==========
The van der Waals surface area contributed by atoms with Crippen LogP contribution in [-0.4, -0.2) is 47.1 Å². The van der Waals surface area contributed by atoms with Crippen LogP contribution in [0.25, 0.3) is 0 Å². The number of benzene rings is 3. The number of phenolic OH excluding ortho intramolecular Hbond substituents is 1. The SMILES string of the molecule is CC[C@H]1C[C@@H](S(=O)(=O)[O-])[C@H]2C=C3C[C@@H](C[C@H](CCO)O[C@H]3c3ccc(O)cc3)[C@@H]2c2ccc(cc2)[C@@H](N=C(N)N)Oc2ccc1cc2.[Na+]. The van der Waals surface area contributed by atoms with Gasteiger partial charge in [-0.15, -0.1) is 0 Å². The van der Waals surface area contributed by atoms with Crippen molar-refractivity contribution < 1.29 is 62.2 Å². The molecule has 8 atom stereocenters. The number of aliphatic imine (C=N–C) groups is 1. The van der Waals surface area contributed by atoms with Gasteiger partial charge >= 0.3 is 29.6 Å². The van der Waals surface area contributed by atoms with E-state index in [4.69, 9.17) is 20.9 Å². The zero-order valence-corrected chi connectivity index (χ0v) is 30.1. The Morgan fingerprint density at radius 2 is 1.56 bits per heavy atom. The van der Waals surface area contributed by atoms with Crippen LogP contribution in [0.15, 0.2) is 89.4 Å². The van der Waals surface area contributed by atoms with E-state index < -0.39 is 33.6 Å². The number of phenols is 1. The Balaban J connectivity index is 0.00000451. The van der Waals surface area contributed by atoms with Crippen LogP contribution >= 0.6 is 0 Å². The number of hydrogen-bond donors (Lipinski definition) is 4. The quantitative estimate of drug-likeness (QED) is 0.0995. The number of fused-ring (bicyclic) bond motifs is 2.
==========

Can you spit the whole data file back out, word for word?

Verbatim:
The van der Waals surface area contributed by atoms with Crippen LogP contribution in [-0.4, -0.2) is 47.1 Å². The van der Waals surface area contributed by atoms with Crippen LogP contribution in [0.25, 0.3) is 0 Å². The number of benzene rings is 3. The number of phenolic OH excluding ortho intramolecular Hbond substituents is 1. The SMILES string of the molecule is CC[C@H]1C[C@@H](S(=O)(=O)[O-])[C@H]2C=C3C[C@@H](C[C@H](CCO)O[C@H]3c3ccc(O)cc3)[C@@H]2c2ccc(cc2)[C@@H](N=C(N)N)Oc2ccc1cc2.[Na+]. The van der Waals surface area contributed by atoms with Gasteiger partial charge in [-0.15, -0.1) is 0 Å². The van der Waals surface area contributed by atoms with Crippen molar-refractivity contribution < 1.29 is 62.2 Å². The molecule has 8 atom stereocenters. The number of aliphatic imine (C=N–C) groups is 1. The van der Waals surface area contributed by atoms with Gasteiger partial charge >= 0.3 is 29.6 Å². The van der Waals surface area contributed by atoms with E-state index in [4.69, 9.17) is 20.9 Å². The zero-order valence-corrected chi connectivity index (χ0v) is 30.1. The Morgan fingerprint density at radius 2 is 1.56 bits per heavy atom. The van der Waals surface area contributed by atoms with Crippen LogP contribution in [0.15, 0.2) is 89.4 Å². The van der Waals surface area contributed by atoms with E-state index < -0.39 is 33.6 Å². The number of phenols is 1. The Balaban J connectivity index is 0.00000451. The van der Waals surface area contributed by atoms with Crippen LogP contribution >= 0.6 is 0 Å². The number of hydrogen-bond donors (Lipinski definition) is 4. The quantitative estimate of drug-likeness (QED) is 0.0995. The number of fused-ring (bicyclic) bond motifs is 2.